As part of its Women4Climate Mentorship Program (W4CTO), the City of Toronto has selected a specialist in Artificial Intelligence (AI) “urban insect farms” to guide the next generation of environmental entrepreneurs. 

On Tuesday, a press release detailed the 11 local women selected to participate in the program “to help mentees advance their climate-related projects or business start-ups.” 

One of the mentors funded by the city is the CEO of Bug Mars, Natalie Duncan.

“(Her speciality is in) precision agriculture for urban insect farms using AI-enabled technology to sustainably produce nutritious alternative protein foods, while reducing food miles and reusing waste heat from facilities to offset GHG emissions,” the press release states.

According to her biography, Duncan is a “cricket farmer” with an interest in “sustainable foods.” 

“‘Bug Mars’ initiative is to circularly produce nutritious alternative proteins in abundance by moving alternative protein production to urban areas to reduce travel while reusing waste heat from buildings/data centres to off-set GHGs and prepare cities for urbanization,” reads Duncan’s bio.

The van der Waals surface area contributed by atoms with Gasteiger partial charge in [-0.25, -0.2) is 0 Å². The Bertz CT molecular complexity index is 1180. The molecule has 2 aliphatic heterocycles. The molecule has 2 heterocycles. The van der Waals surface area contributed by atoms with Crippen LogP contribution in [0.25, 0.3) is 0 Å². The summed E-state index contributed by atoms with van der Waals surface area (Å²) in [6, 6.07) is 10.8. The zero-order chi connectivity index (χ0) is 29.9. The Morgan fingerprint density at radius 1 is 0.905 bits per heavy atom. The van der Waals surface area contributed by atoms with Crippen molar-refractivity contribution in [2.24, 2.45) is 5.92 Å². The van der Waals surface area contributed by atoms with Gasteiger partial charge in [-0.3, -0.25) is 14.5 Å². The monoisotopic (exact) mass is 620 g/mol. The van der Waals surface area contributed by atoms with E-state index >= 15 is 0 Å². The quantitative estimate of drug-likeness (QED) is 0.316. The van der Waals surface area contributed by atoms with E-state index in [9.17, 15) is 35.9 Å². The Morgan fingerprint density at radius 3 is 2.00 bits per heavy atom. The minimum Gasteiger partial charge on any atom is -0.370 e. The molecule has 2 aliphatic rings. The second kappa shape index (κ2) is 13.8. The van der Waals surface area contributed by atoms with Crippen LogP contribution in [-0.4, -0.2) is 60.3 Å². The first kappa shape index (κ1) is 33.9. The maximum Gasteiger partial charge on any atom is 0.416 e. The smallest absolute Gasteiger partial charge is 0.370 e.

“I would often playfully say, ‘starvation is a pretty motivating factor.’ However, as urbanization and population growth increases, and crops are heavily impacted by climate change, my playful tone has shifted to one of unwavering sincerity.”

The W4CTO program has received the endorsement of Toronto Deputy Mayor, Jennifer McKelvie as well as Chief Financial Officer, Heather Taylor. 

“Through Women4ClimateTO, the City of Toronto is following through on its commitments to climate action and equity, while supporting a growing network of emerging leaders who are working to make our communities more sustainable,” said McKelvie. 

“With access to mentorship, expertise, and other tools, we are investing in diverse ecosystems that advance the City of Toronto’s strong climate action plans and I look forward to seeing what this year’s cohort will build.”

Last year, a London, Ontario cricket processing plant began its operations. The plant is operated by Aspire Food Group and is expected to produce 13 million kilograms of crickets per year.